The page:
In 1966 the rapidly increasing height of many Johannesburg buildings began to interfere with the microwave transmissions, which formed the backbone of South Africa’s long-distance telephone system. Commissioned by the South African Department of Public Works, the siting of the tower was necessitated by the extensive cable system in the area of the existing telephone exchange in Hillbrow.
The site was in an already built-up area, with a particular character of its own, consisting largely of rectangular, tall buildings. Being an already crowded site, the available space for the base of the tower was limited and needed to be completed in a very short time to prevent disruption of the city’s telecommunications services.
This spoke to the final simple, slim form and a construction solution that limited the amount of movement of free formwork and was quick to erect. It also complemented the straight-line architecture of the area.
Arup was the consulting engineer on the project, encompassing building design, structural engineering, geotechnics, fire and wind engineering and seismic design. The structure comprises a reinforced 232m concrete tower, topped by a 38m high steel mast. The external structure is a free standing cylindrical shell 13,70m in diameter with parallel external sides top to bottom.
137km p/h winds withstood
1millionvisitors in first 2.5yrs
Overcoming a congested site
Primary importance was the safety of residents and the need for quick completion, so as not to disrupt the city’s telecommunication services. To construct the upper turret in minimum time and to eliminate the hazards of difficult construction at height, it was decided to make extensive use of pre-casting. Part of the solution was to construct the skeletal frame of the lower turret in beam and column units, which acted as a bracing structure for constructing the upper turret. This upper needed to be completed quickly as it houses the extensive microwave equipment.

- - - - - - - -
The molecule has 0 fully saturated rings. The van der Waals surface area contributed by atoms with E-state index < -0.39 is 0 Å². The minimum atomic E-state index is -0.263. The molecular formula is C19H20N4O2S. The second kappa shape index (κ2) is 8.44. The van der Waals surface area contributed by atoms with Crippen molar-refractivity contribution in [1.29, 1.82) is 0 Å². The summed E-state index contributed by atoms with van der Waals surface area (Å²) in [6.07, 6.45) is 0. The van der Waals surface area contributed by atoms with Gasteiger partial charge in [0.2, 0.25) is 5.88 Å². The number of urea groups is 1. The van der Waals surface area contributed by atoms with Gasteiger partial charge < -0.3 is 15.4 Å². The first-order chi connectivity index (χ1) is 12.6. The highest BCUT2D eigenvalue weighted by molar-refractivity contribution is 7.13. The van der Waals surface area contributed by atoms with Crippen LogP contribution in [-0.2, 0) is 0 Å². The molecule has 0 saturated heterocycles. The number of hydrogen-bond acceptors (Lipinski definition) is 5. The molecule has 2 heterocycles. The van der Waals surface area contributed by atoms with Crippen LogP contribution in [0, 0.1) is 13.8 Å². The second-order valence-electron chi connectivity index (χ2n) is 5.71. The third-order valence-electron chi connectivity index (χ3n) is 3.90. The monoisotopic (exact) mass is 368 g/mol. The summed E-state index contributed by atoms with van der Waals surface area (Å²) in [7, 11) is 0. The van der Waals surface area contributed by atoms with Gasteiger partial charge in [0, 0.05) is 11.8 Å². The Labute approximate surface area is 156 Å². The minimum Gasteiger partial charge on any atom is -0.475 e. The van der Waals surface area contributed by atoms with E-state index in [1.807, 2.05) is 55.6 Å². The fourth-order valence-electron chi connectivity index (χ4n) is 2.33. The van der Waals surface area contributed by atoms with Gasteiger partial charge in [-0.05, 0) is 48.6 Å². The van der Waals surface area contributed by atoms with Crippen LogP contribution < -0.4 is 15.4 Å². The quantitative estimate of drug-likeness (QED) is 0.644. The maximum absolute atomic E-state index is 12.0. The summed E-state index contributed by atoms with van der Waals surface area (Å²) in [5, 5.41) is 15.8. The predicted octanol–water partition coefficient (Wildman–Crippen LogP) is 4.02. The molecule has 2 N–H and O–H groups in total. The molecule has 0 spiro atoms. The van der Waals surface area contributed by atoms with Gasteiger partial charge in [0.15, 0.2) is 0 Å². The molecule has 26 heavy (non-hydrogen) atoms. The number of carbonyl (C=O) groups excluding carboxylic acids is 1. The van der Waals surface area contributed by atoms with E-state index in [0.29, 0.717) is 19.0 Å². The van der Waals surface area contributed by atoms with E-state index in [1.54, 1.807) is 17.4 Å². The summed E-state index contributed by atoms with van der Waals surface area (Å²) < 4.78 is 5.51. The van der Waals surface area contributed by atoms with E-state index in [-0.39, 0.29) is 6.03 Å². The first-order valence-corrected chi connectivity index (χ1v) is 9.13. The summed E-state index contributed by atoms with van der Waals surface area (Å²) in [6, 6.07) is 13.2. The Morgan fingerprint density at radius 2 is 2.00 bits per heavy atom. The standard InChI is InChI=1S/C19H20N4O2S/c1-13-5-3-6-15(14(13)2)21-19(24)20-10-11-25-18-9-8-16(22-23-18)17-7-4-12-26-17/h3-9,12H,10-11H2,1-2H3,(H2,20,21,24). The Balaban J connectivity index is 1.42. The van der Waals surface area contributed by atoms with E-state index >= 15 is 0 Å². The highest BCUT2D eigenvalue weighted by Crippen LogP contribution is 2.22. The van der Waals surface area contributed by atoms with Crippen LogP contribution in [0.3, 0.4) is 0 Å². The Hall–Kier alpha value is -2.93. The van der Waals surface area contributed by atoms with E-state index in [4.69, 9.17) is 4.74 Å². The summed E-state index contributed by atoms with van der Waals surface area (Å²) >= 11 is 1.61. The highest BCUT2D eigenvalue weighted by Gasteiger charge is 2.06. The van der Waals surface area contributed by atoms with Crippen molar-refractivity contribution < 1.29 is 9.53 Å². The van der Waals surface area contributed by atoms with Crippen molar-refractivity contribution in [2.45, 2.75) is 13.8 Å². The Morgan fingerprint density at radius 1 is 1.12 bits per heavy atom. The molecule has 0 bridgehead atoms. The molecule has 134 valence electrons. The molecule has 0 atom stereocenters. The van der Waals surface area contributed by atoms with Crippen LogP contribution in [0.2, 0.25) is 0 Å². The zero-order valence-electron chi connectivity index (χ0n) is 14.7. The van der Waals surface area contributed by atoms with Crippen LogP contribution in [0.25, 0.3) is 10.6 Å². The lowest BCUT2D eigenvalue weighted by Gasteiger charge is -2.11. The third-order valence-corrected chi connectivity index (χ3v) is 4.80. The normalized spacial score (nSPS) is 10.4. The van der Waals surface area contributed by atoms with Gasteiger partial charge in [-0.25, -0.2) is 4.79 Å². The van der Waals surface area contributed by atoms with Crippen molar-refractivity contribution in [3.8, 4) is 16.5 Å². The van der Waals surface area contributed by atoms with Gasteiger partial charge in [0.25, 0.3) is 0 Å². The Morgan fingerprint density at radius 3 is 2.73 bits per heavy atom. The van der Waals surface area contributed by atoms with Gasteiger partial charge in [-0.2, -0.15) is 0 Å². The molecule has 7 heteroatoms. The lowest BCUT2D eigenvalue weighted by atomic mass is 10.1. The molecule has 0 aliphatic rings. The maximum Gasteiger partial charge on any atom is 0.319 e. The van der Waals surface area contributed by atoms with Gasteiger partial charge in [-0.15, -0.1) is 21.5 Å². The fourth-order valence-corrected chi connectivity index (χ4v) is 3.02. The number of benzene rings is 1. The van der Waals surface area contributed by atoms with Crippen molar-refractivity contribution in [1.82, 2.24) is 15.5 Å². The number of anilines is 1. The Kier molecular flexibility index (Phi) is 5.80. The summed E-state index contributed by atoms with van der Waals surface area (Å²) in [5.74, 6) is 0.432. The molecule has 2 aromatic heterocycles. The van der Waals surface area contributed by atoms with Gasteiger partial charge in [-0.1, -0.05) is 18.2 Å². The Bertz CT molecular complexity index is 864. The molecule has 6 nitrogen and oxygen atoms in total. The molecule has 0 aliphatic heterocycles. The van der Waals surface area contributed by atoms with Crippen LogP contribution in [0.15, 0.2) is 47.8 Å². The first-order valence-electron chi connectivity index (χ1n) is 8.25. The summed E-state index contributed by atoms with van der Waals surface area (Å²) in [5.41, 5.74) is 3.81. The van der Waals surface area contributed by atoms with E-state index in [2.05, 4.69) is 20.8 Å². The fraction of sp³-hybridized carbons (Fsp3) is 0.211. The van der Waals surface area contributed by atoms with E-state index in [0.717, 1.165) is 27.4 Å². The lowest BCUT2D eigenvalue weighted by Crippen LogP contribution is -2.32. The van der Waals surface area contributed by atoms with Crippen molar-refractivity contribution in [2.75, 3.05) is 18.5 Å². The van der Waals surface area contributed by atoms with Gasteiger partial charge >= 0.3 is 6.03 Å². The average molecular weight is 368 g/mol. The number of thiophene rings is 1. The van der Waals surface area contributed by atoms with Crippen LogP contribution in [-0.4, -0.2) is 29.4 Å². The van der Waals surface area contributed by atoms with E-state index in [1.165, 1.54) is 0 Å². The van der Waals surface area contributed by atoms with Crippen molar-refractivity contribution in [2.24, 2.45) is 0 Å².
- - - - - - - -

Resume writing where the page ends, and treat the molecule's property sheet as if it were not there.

Unusual at the time of construction in 1967, the foundations were made by sinking eight 3,2m large-diameter shafts to the depth of 45m below ground level, to deal with weathered and soft material site conditions and ensure the stability of the structure. The problem of vertical alignment during construction was solved by using a helium neon laser rigidly fixed at the base of the tower and focused on the upper target. This was used when temperatures would be more or less constant to avoid discrepancies caused by expansion and contraction.
Early computing modelling
Fairly novel at the time too, was the extensive use of computers for the initial and final analysis of the complete structural system. This included elaborate dynamic wind studies and sensitivity against the effects of earth tremors and earthquakes. The use of computerised design enabled extensive checking of the design after numerous changes were incorporated at a late stage.
There was no doubt that the very physical and geographical nature of Hillbrow, demanded a solution of simplicity and boldness that grew out of its contradictory surroundings. The design philosophy of the tower required it to be an expression of its own environment and yet a design that would give it its own identity, as an honest statement of its need and technical rationalization. ” SA Bulletin 8 October 1972